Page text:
The Ugandan health worker is preparing to administer the Ebola vaccine to a man in the village of Kirembo, near the border with the Democratic Republic of the Congo in the Kasese district, Uganda June 16, 2019. REUTERS / James Akena / Archival photo
GENEVA – A Congolese woman who died of Ebola this month vomited four times in the Ugandan market after crossing the border a few days earlier to sell fish, the WHO said, fueling fears that the virus could spread outside the Democratic Republic of the Congo.
The current outbreak of a highly contagious disease was limited to the Congo, killing 1,473 people there – more than two-thirds of those who contracted it – in the last year and three in Uganda last month.
The Panel of the World Health Organization is considering whether to announce an outbreak of "international concern", which meant that the head of the agency proposed a case this month in the large Congolese city of Goma.
The fisherwoman went on July 11 across the border to the Mpondwe market, according to a report by the Ugandan Ministry of Health published on Wednesday by the WHO.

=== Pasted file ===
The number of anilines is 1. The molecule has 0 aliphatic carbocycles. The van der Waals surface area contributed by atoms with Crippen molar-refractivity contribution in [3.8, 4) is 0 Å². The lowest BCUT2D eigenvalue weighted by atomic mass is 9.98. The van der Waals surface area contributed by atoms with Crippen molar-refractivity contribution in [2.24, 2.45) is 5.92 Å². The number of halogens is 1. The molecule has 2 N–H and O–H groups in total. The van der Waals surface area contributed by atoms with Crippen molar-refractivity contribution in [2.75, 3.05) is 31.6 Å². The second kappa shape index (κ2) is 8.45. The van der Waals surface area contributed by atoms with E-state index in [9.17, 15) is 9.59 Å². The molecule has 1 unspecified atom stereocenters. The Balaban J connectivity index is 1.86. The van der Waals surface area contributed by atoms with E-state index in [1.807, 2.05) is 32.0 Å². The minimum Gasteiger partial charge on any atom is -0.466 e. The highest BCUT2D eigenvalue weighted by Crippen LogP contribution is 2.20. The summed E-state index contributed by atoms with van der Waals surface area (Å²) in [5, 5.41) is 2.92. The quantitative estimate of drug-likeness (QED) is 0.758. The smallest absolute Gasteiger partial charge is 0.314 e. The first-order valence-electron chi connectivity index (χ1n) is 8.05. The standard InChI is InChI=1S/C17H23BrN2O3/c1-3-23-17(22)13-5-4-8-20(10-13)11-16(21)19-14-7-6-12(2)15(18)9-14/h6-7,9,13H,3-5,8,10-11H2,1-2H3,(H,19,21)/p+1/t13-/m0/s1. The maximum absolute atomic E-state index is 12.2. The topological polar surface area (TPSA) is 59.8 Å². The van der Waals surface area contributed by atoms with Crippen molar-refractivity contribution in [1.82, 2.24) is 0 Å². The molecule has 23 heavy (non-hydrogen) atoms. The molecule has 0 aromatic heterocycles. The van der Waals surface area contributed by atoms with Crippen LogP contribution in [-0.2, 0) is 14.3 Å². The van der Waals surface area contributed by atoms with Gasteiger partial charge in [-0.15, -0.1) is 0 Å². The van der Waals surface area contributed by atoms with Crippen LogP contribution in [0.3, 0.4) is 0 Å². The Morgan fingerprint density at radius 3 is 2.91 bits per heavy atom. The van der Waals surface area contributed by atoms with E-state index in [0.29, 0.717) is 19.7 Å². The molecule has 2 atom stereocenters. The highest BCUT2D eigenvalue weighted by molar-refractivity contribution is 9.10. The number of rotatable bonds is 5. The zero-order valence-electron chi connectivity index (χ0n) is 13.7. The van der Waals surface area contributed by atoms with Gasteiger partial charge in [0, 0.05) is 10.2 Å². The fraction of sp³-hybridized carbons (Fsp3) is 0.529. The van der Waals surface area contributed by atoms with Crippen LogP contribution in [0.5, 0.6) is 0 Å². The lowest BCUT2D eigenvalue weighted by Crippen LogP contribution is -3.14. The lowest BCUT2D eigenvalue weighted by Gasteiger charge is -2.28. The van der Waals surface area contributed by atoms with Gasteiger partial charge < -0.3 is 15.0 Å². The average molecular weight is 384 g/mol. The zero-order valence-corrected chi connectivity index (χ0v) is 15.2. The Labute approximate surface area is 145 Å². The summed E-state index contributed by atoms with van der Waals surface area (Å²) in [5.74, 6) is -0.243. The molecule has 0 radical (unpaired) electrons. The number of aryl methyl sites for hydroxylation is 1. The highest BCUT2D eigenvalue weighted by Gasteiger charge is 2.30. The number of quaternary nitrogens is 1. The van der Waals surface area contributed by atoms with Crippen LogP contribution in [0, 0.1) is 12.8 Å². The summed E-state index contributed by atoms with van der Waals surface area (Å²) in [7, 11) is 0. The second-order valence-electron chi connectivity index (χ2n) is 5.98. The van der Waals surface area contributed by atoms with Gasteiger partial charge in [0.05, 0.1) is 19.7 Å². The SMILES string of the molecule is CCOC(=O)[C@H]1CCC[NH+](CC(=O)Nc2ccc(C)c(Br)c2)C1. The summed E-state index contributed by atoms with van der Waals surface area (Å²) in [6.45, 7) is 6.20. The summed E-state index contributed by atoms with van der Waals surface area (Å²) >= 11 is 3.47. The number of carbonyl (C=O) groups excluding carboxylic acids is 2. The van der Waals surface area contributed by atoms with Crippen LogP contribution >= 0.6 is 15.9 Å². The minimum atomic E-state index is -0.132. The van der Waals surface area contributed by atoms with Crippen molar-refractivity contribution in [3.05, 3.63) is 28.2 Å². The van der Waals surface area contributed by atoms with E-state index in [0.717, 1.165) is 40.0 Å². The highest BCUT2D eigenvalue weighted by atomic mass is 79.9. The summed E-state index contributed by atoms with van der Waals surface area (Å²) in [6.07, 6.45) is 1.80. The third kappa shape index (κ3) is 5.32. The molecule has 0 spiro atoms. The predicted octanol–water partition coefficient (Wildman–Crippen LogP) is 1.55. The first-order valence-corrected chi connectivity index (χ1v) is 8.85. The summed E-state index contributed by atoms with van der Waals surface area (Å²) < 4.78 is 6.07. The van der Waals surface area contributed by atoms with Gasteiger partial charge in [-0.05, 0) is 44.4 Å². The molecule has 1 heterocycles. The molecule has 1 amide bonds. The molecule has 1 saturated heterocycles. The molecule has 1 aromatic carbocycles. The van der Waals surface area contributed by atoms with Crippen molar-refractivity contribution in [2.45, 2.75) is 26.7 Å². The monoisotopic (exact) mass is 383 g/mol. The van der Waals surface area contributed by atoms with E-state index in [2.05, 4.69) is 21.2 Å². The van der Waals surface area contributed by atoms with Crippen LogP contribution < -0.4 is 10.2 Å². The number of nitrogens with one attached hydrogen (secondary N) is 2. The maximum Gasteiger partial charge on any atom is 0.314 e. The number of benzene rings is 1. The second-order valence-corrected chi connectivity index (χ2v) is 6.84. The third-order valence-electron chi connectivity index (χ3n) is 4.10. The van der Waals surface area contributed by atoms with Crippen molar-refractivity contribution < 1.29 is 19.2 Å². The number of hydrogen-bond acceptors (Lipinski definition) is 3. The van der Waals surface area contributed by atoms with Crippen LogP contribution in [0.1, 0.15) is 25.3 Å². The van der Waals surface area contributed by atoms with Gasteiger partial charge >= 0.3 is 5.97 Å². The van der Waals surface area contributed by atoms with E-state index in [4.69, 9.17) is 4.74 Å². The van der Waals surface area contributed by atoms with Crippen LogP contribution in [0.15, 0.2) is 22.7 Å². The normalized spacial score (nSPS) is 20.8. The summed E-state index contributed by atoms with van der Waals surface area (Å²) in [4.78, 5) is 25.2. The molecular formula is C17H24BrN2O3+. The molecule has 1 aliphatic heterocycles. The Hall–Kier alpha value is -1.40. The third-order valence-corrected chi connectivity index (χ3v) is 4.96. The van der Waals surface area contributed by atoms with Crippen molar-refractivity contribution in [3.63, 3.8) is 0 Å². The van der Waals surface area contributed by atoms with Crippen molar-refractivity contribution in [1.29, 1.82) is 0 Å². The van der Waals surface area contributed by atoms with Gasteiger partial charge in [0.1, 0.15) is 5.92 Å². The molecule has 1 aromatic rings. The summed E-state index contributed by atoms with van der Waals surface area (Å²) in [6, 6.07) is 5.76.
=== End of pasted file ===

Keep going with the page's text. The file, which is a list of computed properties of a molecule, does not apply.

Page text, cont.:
It was found that 19 fish sellers were listed as having possible contact with it, while another 590 may be the target of vaccination.
The reaction to the virus is to track down and test people who may have been exposed to it and inoculation of them and everyone with whom they had contact.
Ugandan and Congolese officials worked to find people who could be at risk from a dead woman who apparently took advantage of the illegal border crossing, said spokesman for the Ministry of Health, Emmanuel Ainebyon.
So far, "nobody has been positive about the Ebola virus. The team is constantly monitoring proven traders – he said. The report said that health workers did not find out where the fish seller spent the night, who transported her goods and who cleaned the vomit.
The Ministry and the WHO stated that there are currently no confirmed cases of Eboli in Uganda.
The emergency committee of international WHO experts met on Wednesday for the fourth time to consider whether the 11-month epidemic is an "international public health failure" (PHEIC) and will announce its decision at 17:00 GMT.
The PHEIC declaration would be only the fifth in the history of the WHO and would include recommendations for international action. It can also help you unlock the much-needed funds.
Last month, the commission decided that a potential disruption in declaring someone risking economic harm would not achieve anything.
But the head of WHO Tedros Adhanom Ghebreyesus said this week that the Goma case was a potential change of the game, because it meant that Ebola could now spread among the urban population and neighboring Rwanda.
A separate WHO report gave a very high risk to the Arua district in Uganda, which borders the Congolese area where the Ebola patient died after contact with over 200 people. Two deaths in Arua were investigated.